> > calculator. LOL.
> >
> > Clear skies and calm winds,
> >
> > "Dollar" Bill Logan,
>
>
>
>
>
>
> ------------------------------------------------------------
>
> ngc1535@...
> http://caelumobservatory.com/
> Caelum videre iussit, et erectos ad sidera tollere vultus.
> He bid them look at the sky and lift their faces to the stars.
> --Ovid, Metamorphoses 1. 85-8
> ------------------------------------------------------------
>
>
>
>
>
> [Non-text portions of this message have been removed]
>
• Hi Adam, I will certainly thank you for presenting the math/equation to the group. I do believe that Ron s program allows for visual determination of many
Message 10 of 13 , Feb 3, 2007
I will certainly thank you for presenting the math/equation to the
group. I do believe that Ron's program allows for "visual"
determination of many particular objects within a given field of
view...and this can't be overlooked. But, knowing the math behind
determining FOV (or arcsec/pix...and total FOV horizontally and
vertically) for a particular setup is certainly something everyone
should try to understand IMHO. Of course, Ron set up his program to
allow for new configurations and simplicity...this, also, can not be
overlooked. <G>

Thanks and regards,

Randy Nulman
http://rc20.stonehenge-obs.com

--- In ccd-newastro@yahoogroups.com, "Adam Block" <ngc1535@...>
wrote:
>
> Well... someday someone might thank me. That number, 206,265 is
also, by definition, the number of astronomical units in a parsec.
The uses of the number are really wonderful and I think it rolls of
the tongue. <g>
>
> -----Original Message-----
> From: sforster12 [mailto:SHFORSTER1@...]
> Sent: Saturday, February 3, 2007 10:49 AM
> To: ccd-newastro@yahoogroups.com
> Subject: [ccd-newastro] Re: Question for Ron Wodaski
>
> Bill,
> I have to agree with you. For those of us that don't have Pi
> memorized out to the 13th place, the CCD calclator is easer.
>
> STU
>
> --- In ccd-newastro@yahoogroups.com, "Bill Logan" <wb9sat@> wrote:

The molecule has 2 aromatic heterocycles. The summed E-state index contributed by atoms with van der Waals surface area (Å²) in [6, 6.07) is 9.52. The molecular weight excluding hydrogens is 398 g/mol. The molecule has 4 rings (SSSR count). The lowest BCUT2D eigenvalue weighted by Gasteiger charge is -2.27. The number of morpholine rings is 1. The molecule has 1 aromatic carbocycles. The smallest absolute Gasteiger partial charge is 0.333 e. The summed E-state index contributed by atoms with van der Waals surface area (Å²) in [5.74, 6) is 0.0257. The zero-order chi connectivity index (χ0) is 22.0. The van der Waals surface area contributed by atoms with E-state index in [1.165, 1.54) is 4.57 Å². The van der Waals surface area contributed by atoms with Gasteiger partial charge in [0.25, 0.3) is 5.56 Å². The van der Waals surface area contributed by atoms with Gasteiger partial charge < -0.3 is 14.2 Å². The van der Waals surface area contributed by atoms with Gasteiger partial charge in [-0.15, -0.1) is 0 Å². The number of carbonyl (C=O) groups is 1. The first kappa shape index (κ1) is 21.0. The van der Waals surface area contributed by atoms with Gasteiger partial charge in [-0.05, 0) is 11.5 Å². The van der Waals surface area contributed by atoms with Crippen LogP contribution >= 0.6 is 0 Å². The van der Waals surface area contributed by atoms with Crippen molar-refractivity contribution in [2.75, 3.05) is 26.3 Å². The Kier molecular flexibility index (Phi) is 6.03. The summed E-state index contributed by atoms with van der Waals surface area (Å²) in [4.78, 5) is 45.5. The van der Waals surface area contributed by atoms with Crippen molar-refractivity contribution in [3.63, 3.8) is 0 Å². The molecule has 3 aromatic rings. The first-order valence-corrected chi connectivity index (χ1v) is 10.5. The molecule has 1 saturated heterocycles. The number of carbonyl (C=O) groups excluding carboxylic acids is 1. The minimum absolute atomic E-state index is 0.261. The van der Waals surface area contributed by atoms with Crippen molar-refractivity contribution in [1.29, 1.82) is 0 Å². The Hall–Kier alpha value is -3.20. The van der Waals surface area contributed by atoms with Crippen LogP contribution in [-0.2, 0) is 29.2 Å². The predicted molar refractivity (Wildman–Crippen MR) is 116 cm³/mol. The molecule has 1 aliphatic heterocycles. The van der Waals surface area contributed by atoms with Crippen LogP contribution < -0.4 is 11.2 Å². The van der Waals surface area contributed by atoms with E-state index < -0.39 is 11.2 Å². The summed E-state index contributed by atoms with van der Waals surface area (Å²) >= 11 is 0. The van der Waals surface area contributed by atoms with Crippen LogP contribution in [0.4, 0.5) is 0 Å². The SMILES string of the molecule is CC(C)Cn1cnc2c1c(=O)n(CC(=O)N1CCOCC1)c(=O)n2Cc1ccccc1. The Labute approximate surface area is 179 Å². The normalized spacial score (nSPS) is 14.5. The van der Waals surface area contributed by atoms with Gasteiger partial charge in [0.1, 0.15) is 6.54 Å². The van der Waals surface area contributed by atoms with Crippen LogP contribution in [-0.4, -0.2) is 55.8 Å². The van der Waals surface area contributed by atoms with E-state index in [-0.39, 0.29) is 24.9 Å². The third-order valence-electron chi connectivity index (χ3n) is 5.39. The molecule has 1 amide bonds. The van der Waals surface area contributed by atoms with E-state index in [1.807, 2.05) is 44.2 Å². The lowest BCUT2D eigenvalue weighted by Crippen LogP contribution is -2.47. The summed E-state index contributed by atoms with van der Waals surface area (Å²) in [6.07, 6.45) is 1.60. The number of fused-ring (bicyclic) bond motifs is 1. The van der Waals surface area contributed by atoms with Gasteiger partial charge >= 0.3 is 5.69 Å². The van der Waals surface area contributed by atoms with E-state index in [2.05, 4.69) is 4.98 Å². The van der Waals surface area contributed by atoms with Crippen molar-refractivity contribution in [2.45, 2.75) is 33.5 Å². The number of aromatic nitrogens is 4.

> >
> > Thanks Adam for the explanation. I guess I could have sat down
with
> my
> > calculator and figured it out, but it's so much easier using
Ron's
> > calculator. LOL.
> >
> > Clear skies and calm winds,
> >
> > "Dollar" Bill Logan,
>
>
>
>
>
>
> ------------------------------------------------------------
>
> ngc1535@...
> http://caelumobservatory.com/
> Caelum videre iussit, et erectos ad sidera tollere vultus.
> He bid them look at the sky and lift their faces to the stars.
> --Ovid, Metamorphoses 1. 85-8
> ------------------------------------------------------------
>
>
>
>
>
> [Non-text portions of this message have been removed]
>
• Hi Adam, I want to thank you for pointing out some of the advantages of using some basic mathematics to clarify relationships between different systems in
Message 11 of 13 , Feb 3, 2007

I want to thank you for pointing out some of the advantages of using some
basic mathematics to clarify relationships between different systems in
common use in armature astronomy. We need to be reminded of the value of
having a basic understanding of these relationships which can only enrich
our hobby. We are prone to becoming to reliant on "tools" that do the
thinking for us. I for one will use the information you have provided
extensively in the future.

Sincerely,

Luke.

-----Original Message-----
From: ccd-newastro@yahoogroups.com [mailto:ccd-newastro@yahoogroups.com] On
Sent: Sunday, 4 February 2007 8:54 AM
To: ccd-newastro@yahoogroups.com
Subject: Re: [ccd-newastro] Re: Question for Ron Wodaski

Well... someday someone might thank me. That number, 206,265 is also, by
definition, the number of astronomical units in a parsec. The uses of the
number are really wonderful and I think it rolls of the tongue. <g>

-----Original Message-----
From: sforster12 [mailto:SHFORSTER1@aol. <mailto:SHFORSTER1%40aol.com> com]
Sent: Saturday, February 3, 2007 10:49 AM
To: ccd-newastro@ <mailto:ccd-newastro%40yahoogroups.com> yahoogroups.com
Subject: [ccd-newastro] Re: Question for Ron Wodaski

Bill,
I have to agree with you. For those of us that don't have Pi
memorized out to the 13th place, the CCD calclator is easer.

STU

--- In ccd-newastro@ <mailto:ccd-newastro%40yahoogroups.com>
yahoogroups.com, "Bill Logan" <wb9sat@...> wrote:
>
> Thanks Adam for the explanation. I guess I could have sat down with
my
> calculator and figured it out, but it's so much easier using Ron's
> calculator. LOL.
>
> Clear skies and calm winds,
>
> "Dollar" Bill Logan,

----------------------------------------------------------

ngc1535@caelumobser <mailto:ngc1535%40caelumobservatory.com> vatory.com
http://caelumobserv <http://caelumobservatory.com/> atory.com/
Caelum videre iussit, et erectos ad sidera tollere vultus.
He bid them look at the sky and lift their faces to the stars.
--Ovid, Metamorphoses 1. 85-8
----------------------------------------------------------

[Non-text portions of this message have been removed]

[Non-text portions of this message have been removed]